Student Experiences with the Financial Basis of Entrepreneurship


The fourth offering of a Junior level course aimed at stimulating engineering student's entrepreneurial interests in the interplay between engineering decisions and business economics has been completed. In the course, students increasingly experience market identification; plant design; staffing, and the generation of basic financial statements. A novel grading scheme incentivizes the learning of engineering economics for use as an embedded tool in the preparation of financial statements. Projects are usually worked in teams of four and become differentiated as the teams compete for the best market ideas, volume targets, marketing strategies and manpower decisions. After their plans are integrated into multi-layer financial spreadsheets, the teams perform IRR-sensitivity analyses of the underlying assumptions to determine the best ways of operating the business or to alter unsound assumptions. For the most IRR-sensitive parameters, students must define the engineering implications of the dependency . The aim is to create a mindset that sees engineering practice in the context of its economic justification. Final team presentations are made to local financial officers, such as bankers, CPA's, etc., to both motivate high performance and to have the students gain their first experience interacting with bottom-line, oriented decision makers. Course background materials have credibility because they have been evolved with the help of varied representatives of industrial management.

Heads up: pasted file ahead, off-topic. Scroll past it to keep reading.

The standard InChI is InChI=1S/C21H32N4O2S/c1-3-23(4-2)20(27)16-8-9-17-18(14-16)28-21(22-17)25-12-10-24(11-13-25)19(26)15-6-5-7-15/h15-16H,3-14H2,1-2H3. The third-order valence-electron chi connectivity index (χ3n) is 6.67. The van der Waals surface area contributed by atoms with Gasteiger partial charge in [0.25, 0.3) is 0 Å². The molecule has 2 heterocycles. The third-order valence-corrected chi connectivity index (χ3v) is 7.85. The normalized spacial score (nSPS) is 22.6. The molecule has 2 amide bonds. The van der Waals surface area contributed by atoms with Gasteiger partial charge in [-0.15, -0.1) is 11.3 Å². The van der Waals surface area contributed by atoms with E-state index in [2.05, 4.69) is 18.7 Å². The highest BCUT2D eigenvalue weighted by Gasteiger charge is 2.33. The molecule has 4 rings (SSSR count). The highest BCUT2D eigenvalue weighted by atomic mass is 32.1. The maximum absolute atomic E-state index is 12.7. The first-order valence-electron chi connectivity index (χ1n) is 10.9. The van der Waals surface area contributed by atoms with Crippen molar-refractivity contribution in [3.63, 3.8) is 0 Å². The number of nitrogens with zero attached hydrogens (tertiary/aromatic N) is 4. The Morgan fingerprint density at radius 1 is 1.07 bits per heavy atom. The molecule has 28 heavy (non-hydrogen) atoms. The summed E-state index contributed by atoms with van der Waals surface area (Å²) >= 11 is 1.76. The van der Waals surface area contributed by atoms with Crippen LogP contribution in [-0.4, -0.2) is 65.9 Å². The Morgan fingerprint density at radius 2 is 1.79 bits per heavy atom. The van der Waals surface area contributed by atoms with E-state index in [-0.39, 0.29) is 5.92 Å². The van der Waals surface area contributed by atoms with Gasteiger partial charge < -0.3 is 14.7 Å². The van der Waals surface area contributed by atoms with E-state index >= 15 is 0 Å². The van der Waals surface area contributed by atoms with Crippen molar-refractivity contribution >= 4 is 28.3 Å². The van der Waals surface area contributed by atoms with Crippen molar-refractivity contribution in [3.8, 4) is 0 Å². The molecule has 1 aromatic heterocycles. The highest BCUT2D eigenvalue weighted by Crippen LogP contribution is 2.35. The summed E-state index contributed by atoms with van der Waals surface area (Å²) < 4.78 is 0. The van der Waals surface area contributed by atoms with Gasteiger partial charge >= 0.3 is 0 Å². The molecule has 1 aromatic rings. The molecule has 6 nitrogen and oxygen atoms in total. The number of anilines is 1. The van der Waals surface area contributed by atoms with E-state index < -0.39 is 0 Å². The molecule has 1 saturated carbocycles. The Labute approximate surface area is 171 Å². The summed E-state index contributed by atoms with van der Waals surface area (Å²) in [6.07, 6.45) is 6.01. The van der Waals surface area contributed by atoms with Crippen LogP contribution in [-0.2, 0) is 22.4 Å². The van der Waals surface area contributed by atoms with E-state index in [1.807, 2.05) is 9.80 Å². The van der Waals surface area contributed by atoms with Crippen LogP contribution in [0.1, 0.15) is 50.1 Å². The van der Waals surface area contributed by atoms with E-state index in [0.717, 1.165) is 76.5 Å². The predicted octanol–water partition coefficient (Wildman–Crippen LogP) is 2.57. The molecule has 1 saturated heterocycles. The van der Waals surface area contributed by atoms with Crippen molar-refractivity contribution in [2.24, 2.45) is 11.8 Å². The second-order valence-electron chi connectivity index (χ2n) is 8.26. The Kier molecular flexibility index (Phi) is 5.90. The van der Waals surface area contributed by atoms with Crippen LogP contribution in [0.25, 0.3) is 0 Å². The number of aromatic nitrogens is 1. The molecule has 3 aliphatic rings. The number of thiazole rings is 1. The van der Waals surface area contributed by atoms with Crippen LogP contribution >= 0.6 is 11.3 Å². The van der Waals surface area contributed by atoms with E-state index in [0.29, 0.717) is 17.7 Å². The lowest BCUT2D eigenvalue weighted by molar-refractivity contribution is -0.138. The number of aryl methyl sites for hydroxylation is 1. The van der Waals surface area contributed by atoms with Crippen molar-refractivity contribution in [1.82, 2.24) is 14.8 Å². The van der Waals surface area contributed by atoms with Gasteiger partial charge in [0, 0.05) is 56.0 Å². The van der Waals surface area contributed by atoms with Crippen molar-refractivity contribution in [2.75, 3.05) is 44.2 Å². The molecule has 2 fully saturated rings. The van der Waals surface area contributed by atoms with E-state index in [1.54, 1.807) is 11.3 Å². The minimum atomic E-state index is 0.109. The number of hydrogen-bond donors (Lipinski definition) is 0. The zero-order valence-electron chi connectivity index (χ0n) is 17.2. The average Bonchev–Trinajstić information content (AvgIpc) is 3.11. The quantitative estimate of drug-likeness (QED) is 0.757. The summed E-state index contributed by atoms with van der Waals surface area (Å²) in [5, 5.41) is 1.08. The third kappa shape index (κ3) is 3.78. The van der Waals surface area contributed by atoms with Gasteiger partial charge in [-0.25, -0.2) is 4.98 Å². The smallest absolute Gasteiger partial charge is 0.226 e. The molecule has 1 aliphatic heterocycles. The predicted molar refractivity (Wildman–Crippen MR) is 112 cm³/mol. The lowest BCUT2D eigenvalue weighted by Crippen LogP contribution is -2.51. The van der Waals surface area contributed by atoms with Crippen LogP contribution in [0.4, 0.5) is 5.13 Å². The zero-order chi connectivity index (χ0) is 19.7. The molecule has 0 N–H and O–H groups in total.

Materials Science and Engineering

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Article - Conference proceedings

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Publication Date

01 Dec 2000

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